This really succulent spread is incredibly easy after the onions are peeled and sliced. To avoid tears, peel the onions and put them in the fridge, lightly covered, for a couple of hours or overnight. This recipe takes about an hour, but most of the time is spent doing something else while turning the onions every once in a while.
Caramelized Onion Spread with Rosemary
5 medium-large onions
4 Tbs. (1/4 cup) olive oil (not extra virgin)
3 tsp. kosher salt
1/2 to 3/4 cup Passover wine (a little less if it’s sweet)
1 Tbs. chopped fresh rosemary leaves, or 2 tsp. dried and crushed
1 tsp. freshly ground black peppers
Cut the onions in half lengthwise (from stem to root). Cut into 1/4-inch thick slices (you’ll have a big pile). If you have a really large (10” to 12” across) skillet or sauté pan, use it to cook all the onions. If not, use two smaller ones — you’ll take up more of your burner space but not more of your time.
Heat the oil in the sauté pan(s) over medium-high heat until very hot, almost smoking. Divide the onions between the two pans or put them all into the big one, sprinkle evenly with salt. If it seems like a lot of onions, don’t worry, they’ll cook down. Turn the heat down to medium and let the onions cook five or six minutes or until the bottom layer starts to turn brown. Turn over with a spatula and again cook until the bottom onions begin to brown. Repeat until all the onions are an even light brown color.
Turn the heat to low and continue to cook the onions, stirring occasionally, as they caramelize and turn a deep, mahogany brown. When evenly colored, turn up the heat until the onions sizzle, then pour in the wine. Stir and let the onions bubble for a minute, add the rosemary and black pepper, reduce the heat to medium and let cook until all the liquid is absorbed and the alcohol in the wine is gone. Simmer another few minutes, taste for salt (the onions should be sweet and very savory) and let cool a bit. Purée in a food processor until almost smooth and try not to eat it all at once!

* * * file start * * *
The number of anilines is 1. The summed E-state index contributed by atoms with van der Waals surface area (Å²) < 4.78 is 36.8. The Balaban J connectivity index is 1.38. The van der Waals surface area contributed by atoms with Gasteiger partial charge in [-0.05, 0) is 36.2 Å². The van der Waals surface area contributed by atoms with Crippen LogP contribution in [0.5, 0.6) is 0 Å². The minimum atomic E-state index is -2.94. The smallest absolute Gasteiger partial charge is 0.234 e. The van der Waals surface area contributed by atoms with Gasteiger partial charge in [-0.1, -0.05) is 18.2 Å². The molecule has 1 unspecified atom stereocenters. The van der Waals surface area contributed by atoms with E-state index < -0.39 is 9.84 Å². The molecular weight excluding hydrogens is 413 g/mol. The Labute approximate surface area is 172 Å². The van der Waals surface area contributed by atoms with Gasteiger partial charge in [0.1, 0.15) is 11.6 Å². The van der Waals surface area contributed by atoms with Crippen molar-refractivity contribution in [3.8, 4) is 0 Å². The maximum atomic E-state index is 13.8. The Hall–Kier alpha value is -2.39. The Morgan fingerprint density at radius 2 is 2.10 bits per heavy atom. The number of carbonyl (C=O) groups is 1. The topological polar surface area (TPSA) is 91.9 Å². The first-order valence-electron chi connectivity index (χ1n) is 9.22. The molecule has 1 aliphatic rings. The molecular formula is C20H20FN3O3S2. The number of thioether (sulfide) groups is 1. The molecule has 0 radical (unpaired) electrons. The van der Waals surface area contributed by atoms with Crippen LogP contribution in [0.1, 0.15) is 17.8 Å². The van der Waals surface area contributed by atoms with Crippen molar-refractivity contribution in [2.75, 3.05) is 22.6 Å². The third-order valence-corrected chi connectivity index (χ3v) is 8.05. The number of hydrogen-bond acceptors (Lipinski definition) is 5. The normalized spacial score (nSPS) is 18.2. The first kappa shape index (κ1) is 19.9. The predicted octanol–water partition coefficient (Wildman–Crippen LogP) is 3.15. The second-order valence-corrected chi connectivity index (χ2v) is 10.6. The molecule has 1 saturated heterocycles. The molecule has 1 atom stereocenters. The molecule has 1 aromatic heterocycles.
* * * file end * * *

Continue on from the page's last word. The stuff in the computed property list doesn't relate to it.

Makes 3 to 4 cups — parve
Here’s the easiest delicious fish dish for all of Passover, served hot or cold. Use filets instead of steaks for easier eating.
Fish Filets Roasted in Yogurt Cream
2 lbs. fish filets — halibut, salmon, rock fish (cod), sole, flounder, tilapia, etc.
1-1/2 tsp. kosher salt
3/4 cup plain yogurt, nonfat, lowfat or, most delicious, full-fat Greek style
3/4 cup sour cream, lowfat or regular
1 small lemon
1 small orange or 1/2 pink grapefruit
6 small green onions, 2 inches of the green cut off, sliced thin
Preheat the oven to 350º. Rinse the fish and pat dry; cut out any small bones if using cod filets. Cut the lemon and orange (or half grapefruit) in half lengthwise, then cut one half of each fruit in thin slices.
Sprinkle the green onion slices in the bottom of a baking dish that will hold all the fish filets in one overlapping layer. Put in the fish and squeeze the juice of the uncut halves of the citrus evenly over the filets. Sprinkle with salt. Mix together the yogurt and sour cream and pour over the fish.
Place the citrus slices decoratively over the top. Bake uncovered 20 minutes for thin filets, 25 to 30 minutes for thick, or until the fish begins to flake when gently pressed with a fork.
Serves 6 — dairy